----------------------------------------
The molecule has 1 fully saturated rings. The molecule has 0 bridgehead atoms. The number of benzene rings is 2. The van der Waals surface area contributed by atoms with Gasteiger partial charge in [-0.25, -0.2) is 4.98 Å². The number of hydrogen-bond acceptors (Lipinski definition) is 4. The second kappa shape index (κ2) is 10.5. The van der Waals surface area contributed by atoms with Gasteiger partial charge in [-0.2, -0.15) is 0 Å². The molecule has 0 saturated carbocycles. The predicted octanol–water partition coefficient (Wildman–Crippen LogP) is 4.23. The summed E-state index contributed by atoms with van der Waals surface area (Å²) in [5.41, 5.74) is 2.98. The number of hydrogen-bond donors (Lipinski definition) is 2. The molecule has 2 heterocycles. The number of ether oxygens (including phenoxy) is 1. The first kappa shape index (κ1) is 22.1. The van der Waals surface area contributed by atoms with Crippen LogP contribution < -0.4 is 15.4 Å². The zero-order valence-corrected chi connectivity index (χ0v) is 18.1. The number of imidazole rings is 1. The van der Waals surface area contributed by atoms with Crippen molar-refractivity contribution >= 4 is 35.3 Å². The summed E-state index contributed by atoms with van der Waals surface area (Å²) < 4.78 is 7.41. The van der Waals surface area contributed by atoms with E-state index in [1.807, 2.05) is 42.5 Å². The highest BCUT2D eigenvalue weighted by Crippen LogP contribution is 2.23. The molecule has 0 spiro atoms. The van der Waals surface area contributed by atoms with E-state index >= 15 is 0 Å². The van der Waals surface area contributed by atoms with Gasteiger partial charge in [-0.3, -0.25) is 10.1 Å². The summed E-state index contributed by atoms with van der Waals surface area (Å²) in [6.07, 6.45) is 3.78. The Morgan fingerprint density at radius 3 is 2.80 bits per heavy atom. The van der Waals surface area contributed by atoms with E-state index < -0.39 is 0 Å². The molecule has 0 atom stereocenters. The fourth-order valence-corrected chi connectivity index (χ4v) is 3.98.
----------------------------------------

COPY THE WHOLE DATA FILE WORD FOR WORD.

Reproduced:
The molecule has 1 fully saturated rings. The molecule has 0 bridgehead atoms. The number of benzene rings is 2. The van der Waals surface area contributed by atoms with Gasteiger partial charge in [-0.25, -0.2) is 4.98 Å². The number of hydrogen-bond acceptors (Lipinski definition) is 4. The second kappa shape index (κ2) is 10.5. The van der Waals surface area contributed by atoms with Gasteiger partial charge in [-0.2, -0.15) is 0 Å². The molecule has 0 saturated carbocycles. The predicted octanol–water partition coefficient (Wildman–Crippen LogP) is 4.23. The summed E-state index contributed by atoms with van der Waals surface area (Å²) in [5.41, 5.74) is 2.98. The number of hydrogen-bond donors (Lipinski definition) is 2. The molecule has 2 heterocycles. The number of ether oxygens (including phenoxy) is 1. The first kappa shape index (κ1) is 22.1. The van der Waals surface area contributed by atoms with Crippen LogP contribution < -0.4 is 15.4 Å². The zero-order valence-corrected chi connectivity index (χ0v) is 18.1. The number of imidazole rings is 1. The van der Waals surface area contributed by atoms with Crippen molar-refractivity contribution >= 4 is 35.3 Å². The summed E-state index contributed by atoms with van der Waals surface area (Å²) < 4.78 is 7.41. The van der Waals surface area contributed by atoms with E-state index in [1.807, 2.05) is 42.5 Å². The highest BCUT2D eigenvalue weighted by Crippen LogP contribution is 2.23. The molecule has 0 spiro atoms. The van der Waals surface area contributed by atoms with E-state index >= 15 is 0 Å². The van der Waals surface area contributed by atoms with Gasteiger partial charge in [-0.3, -0.25) is 10.1 Å². The summed E-state index contributed by atoms with van der Waals surface area (Å²) in [6.07, 6.45) is 3.78. The Morgan fingerprint density at radius 3 is 2.80 bits per heavy atom. The van der Waals surface area contributed by atoms with E-state index < -0.39 is 0 Å². The molecule has 0 atom stereocenters. The fourth-order valence-corrected chi connectivity index (χ4v) is 3.98.